As a personal trainer and as someone who hangs out in a LOT of running groups (I love to run!)The question I get asked all the time is "Can I run during pregnancy?",often followed by "did you see Amy Keil run the Boston Marathon?" The short answer is yes, you can run when you're pregnant, but there's a big BUT.
If you've been running prior to falling pregnant, it's generally safe for you to continue running provided you find it comfortable and pain free. It's a great idea to check with your doctor and midwife to rule out any reasons you shouldn't run.
I get it, running is fabulous, the endorphin rush, the fresh air, the challenge, the relaxation time, and the alone time are all really good reasons to continue on with our running regime, and I encourage you to listen to your body and make wise decisions.
Due to the changes in your body, you might find running more challenging, and feel that you get out of breath at a slower pace, or even earlier into your run. As your belly grows and your tiny human starts taking up more of your breathing space you might start finding it uncomfortable to run. Many women change up their exercise regime by the end of the first trimester, because it's uncomfortable.'
Now, here come the "buts"
Don't run through pain
When you're pregnant, your body produces a relaxin - a hormone that helps your ligaments to relax as you grow, and as you birth your baby. All good stuff. The trouble is this very flexibility that you need for pregnancy and birth isn't always so great when it comes to sports and exercise, you may find the increased laxity in your joints can lead to injuries, pelvic pain, incontinence, and aches and pains. These are all good reasons to re-consider your running.
Don't encourage your insides to make an escape bid for outside
The other reason that I advise my clients to re-consider running is that as your belly grows and as your tiny human grows there's a lot of stress placed on your core and pelvic floor. If you can imagine a baloon with a basketball in it, bouncing up and down, that's kind of what is going on with your pelvic floor the more you bounce, the more the balloon stretches, the less it stretches back while that ball is there.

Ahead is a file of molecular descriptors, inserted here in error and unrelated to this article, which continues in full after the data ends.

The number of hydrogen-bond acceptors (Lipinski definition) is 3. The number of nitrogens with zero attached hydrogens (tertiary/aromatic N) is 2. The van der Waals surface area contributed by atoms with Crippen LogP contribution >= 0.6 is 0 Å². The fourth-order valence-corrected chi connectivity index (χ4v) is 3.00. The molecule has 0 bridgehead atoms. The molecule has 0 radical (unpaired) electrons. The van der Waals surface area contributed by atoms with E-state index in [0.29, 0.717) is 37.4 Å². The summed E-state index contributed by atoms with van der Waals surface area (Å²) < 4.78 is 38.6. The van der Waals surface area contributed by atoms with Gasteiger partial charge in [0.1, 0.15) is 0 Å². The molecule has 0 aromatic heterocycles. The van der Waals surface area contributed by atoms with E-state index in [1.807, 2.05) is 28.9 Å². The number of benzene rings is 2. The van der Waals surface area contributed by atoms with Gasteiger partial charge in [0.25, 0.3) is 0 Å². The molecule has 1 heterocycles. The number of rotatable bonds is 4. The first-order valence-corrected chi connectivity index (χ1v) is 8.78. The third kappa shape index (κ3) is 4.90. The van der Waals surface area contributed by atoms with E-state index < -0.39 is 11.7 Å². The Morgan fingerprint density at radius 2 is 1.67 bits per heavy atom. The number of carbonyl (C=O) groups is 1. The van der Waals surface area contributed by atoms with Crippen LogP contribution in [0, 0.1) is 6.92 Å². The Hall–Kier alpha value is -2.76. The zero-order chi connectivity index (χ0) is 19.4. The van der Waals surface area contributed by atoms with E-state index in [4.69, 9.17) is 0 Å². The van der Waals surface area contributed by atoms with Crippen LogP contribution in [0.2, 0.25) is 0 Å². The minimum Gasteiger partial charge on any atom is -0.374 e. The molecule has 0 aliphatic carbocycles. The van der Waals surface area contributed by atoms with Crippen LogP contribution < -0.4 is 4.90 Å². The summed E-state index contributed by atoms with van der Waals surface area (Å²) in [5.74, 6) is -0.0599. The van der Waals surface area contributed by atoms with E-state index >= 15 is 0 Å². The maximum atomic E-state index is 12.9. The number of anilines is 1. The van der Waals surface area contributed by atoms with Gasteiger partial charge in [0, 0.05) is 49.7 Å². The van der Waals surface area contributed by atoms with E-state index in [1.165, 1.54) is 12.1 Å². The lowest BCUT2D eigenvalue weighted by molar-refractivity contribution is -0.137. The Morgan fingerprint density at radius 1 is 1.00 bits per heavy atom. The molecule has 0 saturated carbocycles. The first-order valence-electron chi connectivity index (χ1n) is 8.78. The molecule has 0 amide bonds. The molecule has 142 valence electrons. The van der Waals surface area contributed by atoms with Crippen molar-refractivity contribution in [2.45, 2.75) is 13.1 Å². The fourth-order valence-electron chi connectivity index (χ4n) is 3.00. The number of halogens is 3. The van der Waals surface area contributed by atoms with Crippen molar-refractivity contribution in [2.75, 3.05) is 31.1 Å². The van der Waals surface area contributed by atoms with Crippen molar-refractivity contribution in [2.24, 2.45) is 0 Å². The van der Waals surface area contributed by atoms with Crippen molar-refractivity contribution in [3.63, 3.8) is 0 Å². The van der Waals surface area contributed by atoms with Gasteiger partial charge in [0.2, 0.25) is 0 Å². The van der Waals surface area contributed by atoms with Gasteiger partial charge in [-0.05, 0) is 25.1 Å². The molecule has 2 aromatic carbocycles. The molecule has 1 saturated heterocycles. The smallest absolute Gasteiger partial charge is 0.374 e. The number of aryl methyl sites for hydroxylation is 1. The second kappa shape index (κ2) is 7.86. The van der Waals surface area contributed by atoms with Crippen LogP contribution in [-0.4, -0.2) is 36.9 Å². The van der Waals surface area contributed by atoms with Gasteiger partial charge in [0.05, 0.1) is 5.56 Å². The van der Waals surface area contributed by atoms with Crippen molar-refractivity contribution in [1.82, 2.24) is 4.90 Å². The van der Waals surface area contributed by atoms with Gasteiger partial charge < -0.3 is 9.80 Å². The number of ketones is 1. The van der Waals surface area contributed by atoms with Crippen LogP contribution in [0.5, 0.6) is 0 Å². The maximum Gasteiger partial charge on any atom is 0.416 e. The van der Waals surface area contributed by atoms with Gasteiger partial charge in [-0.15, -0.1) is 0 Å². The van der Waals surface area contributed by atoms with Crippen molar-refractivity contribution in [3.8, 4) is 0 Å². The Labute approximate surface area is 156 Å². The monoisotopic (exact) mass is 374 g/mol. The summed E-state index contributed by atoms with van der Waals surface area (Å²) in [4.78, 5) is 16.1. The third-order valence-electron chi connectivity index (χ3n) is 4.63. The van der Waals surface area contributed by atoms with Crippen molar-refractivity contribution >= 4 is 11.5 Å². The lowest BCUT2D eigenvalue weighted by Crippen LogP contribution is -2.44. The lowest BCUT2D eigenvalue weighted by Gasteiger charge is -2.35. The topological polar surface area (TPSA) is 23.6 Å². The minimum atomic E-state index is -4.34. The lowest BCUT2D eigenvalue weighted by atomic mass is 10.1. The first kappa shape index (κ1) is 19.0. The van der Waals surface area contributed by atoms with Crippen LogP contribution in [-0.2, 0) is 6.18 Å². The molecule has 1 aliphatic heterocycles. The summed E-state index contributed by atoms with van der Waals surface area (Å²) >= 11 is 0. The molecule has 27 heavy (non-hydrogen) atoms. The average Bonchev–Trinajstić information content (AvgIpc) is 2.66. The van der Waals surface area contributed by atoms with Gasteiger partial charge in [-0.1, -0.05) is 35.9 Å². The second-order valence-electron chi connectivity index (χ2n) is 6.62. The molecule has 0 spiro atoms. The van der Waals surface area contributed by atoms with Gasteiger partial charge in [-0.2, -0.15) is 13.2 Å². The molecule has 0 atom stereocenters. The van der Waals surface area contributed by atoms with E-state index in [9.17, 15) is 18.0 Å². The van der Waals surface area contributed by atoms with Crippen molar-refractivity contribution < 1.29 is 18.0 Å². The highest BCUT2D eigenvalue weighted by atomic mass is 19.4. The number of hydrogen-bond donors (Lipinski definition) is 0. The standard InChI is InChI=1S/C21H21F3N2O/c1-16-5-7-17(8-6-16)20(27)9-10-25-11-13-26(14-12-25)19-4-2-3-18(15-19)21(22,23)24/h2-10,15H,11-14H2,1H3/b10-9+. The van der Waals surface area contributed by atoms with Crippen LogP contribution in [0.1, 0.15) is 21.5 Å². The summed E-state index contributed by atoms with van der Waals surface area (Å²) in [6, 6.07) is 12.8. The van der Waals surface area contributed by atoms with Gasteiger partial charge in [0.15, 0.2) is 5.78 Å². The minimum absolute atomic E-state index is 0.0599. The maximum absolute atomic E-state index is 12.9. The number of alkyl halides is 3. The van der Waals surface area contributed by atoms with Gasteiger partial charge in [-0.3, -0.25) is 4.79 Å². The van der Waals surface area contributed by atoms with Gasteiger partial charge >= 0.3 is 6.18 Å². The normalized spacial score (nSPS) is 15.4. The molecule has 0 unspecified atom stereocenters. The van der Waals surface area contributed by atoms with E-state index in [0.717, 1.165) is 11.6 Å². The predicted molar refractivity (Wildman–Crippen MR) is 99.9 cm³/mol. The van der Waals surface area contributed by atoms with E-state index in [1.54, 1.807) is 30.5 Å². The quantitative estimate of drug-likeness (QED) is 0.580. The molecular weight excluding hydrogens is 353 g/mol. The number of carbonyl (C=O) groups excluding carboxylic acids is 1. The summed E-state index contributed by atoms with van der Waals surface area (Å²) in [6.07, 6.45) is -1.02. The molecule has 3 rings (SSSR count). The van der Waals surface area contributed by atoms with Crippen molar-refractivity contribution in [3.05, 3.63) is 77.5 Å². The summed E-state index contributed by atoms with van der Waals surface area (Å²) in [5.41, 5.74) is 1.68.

All of this can lead to incontinence and prolapse. We don't want either of those things.
Exercising during your pregnancy has SO many benefits, and I encourage most of my clients to engage in a healthy, safe, exercise program. Sometimes that means changing things up for a little bit to keep you pain free and safe.
These are reasons you absolutely should NOT run during your pregnancy.
Yep. While exercise is safe and recommended for most pregnant women there are a few situations where you really shouldn't be exercising. The American College of Gynaecologists makes a list of absolute reasons not to exercise during pregnancy. These include:
- Unstable Blood Pressure,
- Restrictive Lung disease,
- Incompetent cervix and or a cervical stitch,
- Persistence 3rd trimester bleeding,
- Placenta previa (after 26 weeks) ,
- Premature labour,
- Ruptured membrane,
- And pregnancy induced hypo-tension (low blood pressure),
But Chloe, I want to run, can I run during pregnancy?
If you're going to insist upon running, assuming you have clearance from your doctor, then do listen to your body, stay hydrated, don't push through pain, and if something doesn't feel right, it's probably not right.
- Speak to your pelvic health physiotherapist.
- Consider support gear
- Insist on excellent, well fitting shoes (your feet may have changed shape and size)
- Accept that you're probably going to be slower
- Don't run during hot weather, or run indoors with air conditioning
I encourage you to exercise, running if it doesn't hurt or make you pee is a good way to get moving. However, if it doesn't feel right, it's probably not. Listen to your body, listen to your care providers and keep moving because you love yourself.
If you need to give up running for a little while, remember it will be waiting for you when you de-sprog (my fancy term for birthing your baby) and you can get your runner's high on again.